CLICK HERE TO LISTEN (will open in new tab)
Though in most cases, it requires a handful of artists or bands to properly give a complete definition of a given genre, there are one or two styles of music that both begin and end with a single group or individual. While many other artists may have attempted to duplicate the mood and style being played, in these few elite instances, the core artist in question is so far beyond their peers that the comparison simply holds no water. Though it is perhaps the most rare occurrence in all musical trends, one can easily understand the concept and how accurate it is when one considers the only artist able to be truly called a player of "afro-beat" music, the late great Fela Kuti. The way in which his music seems to soar in directions previous unheard, as well as the undertones to all of his compositions, Fela is beyond an icon, and his activism and personality outside of the musical arena only adds to his legendary status. Releasing a massive amount of music over nearly two decades, his playing influenced countless genres around the world, and the complexity of his arrangements is often so far beyond that of anything else from the era that it simply defies description. Though it is almost impossible to find a "bad" song anywhere in his catalog, there is simply no other track in Fela Kuti's career that defines his sound, as well as the "afro-beat" style in general than one finds in his 1973 masterpiece, "Gentleman."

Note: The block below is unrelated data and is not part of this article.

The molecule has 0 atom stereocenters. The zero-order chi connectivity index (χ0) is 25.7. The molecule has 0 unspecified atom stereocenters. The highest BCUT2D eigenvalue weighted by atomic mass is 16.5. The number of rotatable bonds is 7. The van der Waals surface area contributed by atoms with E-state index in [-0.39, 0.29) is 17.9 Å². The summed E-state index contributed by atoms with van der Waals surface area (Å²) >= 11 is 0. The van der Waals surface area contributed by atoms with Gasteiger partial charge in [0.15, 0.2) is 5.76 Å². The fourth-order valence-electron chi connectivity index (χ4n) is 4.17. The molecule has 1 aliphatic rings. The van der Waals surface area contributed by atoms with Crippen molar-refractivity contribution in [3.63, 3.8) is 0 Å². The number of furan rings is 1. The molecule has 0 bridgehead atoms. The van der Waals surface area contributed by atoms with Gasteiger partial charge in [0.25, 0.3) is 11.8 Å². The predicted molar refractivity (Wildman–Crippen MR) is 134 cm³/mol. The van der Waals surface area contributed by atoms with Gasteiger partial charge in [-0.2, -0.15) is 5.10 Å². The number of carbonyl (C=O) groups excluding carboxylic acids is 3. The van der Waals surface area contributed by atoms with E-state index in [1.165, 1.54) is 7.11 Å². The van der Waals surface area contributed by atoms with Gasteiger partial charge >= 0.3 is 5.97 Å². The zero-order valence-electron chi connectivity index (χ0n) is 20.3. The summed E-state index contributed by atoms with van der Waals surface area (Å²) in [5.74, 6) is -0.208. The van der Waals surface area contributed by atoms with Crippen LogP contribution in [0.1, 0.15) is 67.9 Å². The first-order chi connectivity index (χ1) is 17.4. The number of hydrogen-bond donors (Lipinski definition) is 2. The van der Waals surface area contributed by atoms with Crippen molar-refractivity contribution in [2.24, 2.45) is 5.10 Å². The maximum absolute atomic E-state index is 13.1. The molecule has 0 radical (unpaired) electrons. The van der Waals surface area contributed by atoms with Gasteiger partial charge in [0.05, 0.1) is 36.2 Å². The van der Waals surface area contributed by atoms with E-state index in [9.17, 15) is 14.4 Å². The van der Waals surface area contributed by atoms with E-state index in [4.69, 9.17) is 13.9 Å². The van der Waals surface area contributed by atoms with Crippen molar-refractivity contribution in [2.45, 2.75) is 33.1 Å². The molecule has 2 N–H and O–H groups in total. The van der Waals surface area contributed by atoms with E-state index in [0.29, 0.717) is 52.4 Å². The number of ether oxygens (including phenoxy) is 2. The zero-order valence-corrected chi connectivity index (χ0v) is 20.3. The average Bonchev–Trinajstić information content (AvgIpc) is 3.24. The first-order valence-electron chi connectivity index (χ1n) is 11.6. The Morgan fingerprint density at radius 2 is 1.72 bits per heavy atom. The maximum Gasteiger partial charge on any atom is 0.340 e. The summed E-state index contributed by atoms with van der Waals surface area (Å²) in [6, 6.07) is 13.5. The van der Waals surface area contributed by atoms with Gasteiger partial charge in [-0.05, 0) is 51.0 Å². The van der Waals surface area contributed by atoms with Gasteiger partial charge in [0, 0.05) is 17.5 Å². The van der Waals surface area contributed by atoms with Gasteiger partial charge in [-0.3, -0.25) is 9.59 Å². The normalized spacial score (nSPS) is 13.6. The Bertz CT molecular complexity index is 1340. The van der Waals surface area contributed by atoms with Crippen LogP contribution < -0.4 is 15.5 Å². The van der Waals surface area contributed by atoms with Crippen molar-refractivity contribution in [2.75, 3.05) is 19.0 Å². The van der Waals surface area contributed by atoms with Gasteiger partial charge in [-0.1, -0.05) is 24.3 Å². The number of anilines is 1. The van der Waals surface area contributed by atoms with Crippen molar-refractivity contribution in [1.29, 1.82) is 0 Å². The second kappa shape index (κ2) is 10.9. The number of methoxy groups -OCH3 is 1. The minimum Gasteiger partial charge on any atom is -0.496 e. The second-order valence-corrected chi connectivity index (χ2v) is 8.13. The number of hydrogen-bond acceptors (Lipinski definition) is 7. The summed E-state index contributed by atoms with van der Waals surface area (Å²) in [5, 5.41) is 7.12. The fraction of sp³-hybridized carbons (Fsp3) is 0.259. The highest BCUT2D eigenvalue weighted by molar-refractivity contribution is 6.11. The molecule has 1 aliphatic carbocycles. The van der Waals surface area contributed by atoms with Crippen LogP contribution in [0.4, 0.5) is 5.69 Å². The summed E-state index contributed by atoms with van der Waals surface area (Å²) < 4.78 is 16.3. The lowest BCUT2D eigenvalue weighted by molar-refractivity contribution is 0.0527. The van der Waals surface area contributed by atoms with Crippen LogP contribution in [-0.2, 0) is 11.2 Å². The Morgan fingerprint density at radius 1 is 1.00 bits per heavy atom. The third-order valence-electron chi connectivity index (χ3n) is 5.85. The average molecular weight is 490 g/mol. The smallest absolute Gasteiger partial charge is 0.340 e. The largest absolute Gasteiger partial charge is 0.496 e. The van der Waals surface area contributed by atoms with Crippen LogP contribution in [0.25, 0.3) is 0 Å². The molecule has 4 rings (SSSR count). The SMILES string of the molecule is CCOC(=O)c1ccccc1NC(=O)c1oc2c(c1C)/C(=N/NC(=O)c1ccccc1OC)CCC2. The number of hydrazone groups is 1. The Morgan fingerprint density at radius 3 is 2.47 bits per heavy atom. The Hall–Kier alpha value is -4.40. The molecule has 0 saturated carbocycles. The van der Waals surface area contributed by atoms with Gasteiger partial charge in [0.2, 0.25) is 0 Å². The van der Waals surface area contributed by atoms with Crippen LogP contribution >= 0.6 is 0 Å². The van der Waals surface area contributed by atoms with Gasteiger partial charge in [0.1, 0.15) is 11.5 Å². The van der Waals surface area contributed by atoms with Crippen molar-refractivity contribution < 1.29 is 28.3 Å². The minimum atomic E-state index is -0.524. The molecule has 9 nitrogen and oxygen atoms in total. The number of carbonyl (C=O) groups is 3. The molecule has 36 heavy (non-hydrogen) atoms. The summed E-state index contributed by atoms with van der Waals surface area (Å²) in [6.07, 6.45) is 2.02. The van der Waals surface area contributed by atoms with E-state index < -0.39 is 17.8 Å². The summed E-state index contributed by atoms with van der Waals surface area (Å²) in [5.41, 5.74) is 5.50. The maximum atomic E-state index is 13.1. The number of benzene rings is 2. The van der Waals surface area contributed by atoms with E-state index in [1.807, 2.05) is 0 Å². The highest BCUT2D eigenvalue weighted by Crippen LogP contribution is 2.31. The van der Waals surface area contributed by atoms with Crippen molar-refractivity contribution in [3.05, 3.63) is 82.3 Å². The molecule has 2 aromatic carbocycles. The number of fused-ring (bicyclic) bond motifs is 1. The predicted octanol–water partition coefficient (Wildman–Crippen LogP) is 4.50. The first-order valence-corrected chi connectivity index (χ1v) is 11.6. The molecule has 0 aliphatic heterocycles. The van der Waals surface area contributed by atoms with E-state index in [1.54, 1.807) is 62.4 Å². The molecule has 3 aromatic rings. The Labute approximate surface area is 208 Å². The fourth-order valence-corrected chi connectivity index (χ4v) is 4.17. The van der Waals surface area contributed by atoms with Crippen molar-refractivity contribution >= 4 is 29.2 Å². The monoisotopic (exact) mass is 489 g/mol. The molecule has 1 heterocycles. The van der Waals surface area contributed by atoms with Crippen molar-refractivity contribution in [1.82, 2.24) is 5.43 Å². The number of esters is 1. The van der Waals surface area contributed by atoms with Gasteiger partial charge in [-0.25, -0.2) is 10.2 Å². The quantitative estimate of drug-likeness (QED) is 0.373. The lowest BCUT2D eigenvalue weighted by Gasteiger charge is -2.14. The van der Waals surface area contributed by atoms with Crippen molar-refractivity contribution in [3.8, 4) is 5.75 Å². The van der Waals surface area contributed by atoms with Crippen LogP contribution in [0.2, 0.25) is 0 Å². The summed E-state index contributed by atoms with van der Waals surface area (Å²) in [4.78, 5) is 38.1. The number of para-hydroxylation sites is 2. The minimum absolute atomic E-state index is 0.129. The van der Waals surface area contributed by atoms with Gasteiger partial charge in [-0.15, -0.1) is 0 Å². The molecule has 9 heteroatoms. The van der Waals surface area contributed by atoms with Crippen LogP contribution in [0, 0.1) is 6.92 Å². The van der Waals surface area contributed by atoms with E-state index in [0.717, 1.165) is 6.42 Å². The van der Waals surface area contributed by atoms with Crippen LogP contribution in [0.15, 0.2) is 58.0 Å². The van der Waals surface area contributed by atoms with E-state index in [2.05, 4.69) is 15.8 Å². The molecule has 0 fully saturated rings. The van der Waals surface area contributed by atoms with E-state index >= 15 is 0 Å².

While the opening section of "Gentleman" may seem like little more than a funky, uniquely beautiful saxophone progression, the truth of the matter is, this is in fact Fela playing, and he had only picked up the instrument a few months earlier. When the bands' previous sax player, Igo Chico, left the group, Fela decided that instead of finding a replacement, he would learn the instrument himself, and his performance throughout "Gentleman" is all the more breathtaking with this knowledge. When his sound blends together with trumpet player Tunde Williams, there is something amazingly powerful about the combination that cannot be found anywhere else in music history. The deep groove is made even more clear through the simple guitar playing, and it is also this element that gives the song an amazing amount of movement. However, still standing today as one of the greatest musical pairings in history, there is simply no overlooking the fact that the most important element to all of Fela Kuti's music was the presence of drumming legend, Tony Allen. Switching tempos and bringing some of the most uniquely complex fills ever recorded, there is no question that while Fela may have been the spirit of the band, Allen was its soul. Throughout "Gentleman," the instruments blend together in a manner previously unheard, and this upbeat, almost jazzy sound is the very definition of "afro-beat," and it never sounded as majestic as it does on this song.